News Item

“By their fruits you will know them”

In her Charities Amendment Bill 2018, Reason/Sex Party leader Fiona Patten MLC requested the Victorian Government to remove the ‘advancement of religion’ as a ‘charitable purpose’ from Victoria’s taxation law. The practical effect of this would be to expose churches and other faith communities to expensive land and payroll tax.

The Bill is an expression of Ms Patten’s long-held ambition to ‘tax the churches’.

She exempted from this harsh measure what she termed ‘objective’ or ‘genuine’ charities performing non-religious work, including feeding the poor, advancing health, education and welfare.

What is missing from the discussion is the understanding that our faith and actions cannot be separated.

Jesus said that we are to love one another as He has loved us (John 13:34) and that if we abide in Him, we will bear much fruit.  (John 15.5)

The Apostle James said that: “Suppose a brother or a sister is without clothes and daily food. If one of you says to them, ‘Go in peace; keep warm and well fed,’ but does nothing about their physical needs, what good is it? In the same way, faith by itself, if it is not accompanied by action, is dead.”  (James 2:16-17)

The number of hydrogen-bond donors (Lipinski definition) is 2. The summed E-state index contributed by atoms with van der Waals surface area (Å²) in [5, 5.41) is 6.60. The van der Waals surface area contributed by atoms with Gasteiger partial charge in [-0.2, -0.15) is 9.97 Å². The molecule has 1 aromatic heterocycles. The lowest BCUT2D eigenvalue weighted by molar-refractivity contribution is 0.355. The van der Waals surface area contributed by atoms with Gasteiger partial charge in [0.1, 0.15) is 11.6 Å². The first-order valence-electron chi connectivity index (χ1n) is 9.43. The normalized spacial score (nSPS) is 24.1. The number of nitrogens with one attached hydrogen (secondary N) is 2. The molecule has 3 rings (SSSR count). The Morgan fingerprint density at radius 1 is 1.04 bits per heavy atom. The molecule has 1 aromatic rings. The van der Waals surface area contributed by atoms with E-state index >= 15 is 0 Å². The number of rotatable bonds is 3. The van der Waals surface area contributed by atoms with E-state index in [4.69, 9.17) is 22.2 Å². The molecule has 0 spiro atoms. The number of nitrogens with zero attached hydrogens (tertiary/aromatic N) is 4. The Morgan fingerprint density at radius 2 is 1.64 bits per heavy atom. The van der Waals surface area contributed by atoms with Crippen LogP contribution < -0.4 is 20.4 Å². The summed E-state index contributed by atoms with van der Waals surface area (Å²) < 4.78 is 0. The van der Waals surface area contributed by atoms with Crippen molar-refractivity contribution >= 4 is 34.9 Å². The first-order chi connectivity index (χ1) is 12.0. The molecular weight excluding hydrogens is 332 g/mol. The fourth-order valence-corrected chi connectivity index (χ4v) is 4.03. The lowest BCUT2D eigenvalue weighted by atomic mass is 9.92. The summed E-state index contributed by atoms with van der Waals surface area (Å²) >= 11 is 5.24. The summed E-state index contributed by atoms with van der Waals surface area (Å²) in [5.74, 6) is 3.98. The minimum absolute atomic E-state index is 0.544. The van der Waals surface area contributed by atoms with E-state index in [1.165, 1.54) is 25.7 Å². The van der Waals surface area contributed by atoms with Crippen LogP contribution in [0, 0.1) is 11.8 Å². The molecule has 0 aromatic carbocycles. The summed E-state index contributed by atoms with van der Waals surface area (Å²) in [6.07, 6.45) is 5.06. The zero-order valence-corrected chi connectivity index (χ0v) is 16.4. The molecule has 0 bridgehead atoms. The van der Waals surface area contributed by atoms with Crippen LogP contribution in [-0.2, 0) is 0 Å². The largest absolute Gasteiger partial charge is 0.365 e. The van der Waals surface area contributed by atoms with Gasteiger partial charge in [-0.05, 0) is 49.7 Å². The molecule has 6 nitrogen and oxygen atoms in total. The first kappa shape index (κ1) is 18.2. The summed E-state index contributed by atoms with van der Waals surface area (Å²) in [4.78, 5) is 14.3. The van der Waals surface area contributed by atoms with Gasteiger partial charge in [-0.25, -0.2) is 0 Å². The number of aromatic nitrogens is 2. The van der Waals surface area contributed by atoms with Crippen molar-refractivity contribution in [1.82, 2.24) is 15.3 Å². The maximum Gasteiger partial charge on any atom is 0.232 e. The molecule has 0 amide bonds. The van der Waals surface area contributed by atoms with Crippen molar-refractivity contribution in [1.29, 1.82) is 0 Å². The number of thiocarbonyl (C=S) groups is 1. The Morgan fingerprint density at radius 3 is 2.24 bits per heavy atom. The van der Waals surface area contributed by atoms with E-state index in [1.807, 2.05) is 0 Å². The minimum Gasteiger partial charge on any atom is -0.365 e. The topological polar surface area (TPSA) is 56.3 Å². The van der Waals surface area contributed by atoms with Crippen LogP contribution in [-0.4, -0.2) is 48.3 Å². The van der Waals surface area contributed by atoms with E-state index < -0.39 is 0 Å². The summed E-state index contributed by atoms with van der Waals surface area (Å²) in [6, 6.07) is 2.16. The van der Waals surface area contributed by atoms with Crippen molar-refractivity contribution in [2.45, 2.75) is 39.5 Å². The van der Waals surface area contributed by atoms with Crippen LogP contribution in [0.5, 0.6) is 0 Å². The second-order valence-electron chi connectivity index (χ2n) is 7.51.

Clearly our Christian charity is made alive by our faith.

It is impossible for government policy to support the fruits of our faith and at the same time take an axe to the base of the tree, our worship of God in community, by imposing onerous taxes on churches.

Thankfully the Victorian Government and the Victorian opposition do not support Ms Patten’s Bill. They understand that unless you allow the Christian faith to flourish you will never receive the abundance of charity that flows from it.

A summary of the parliamentary debate is in the article I wrote for The Spectator, published on 25 May .

Thank you for your faith in Jesus and the fruitful work that you do in our community as a result.  Australia is richer for it!

Further reading:

 An unprecedented attack on faith and freedom defeated’ by Dan Flynn published in The Spectator, 25 May 2018

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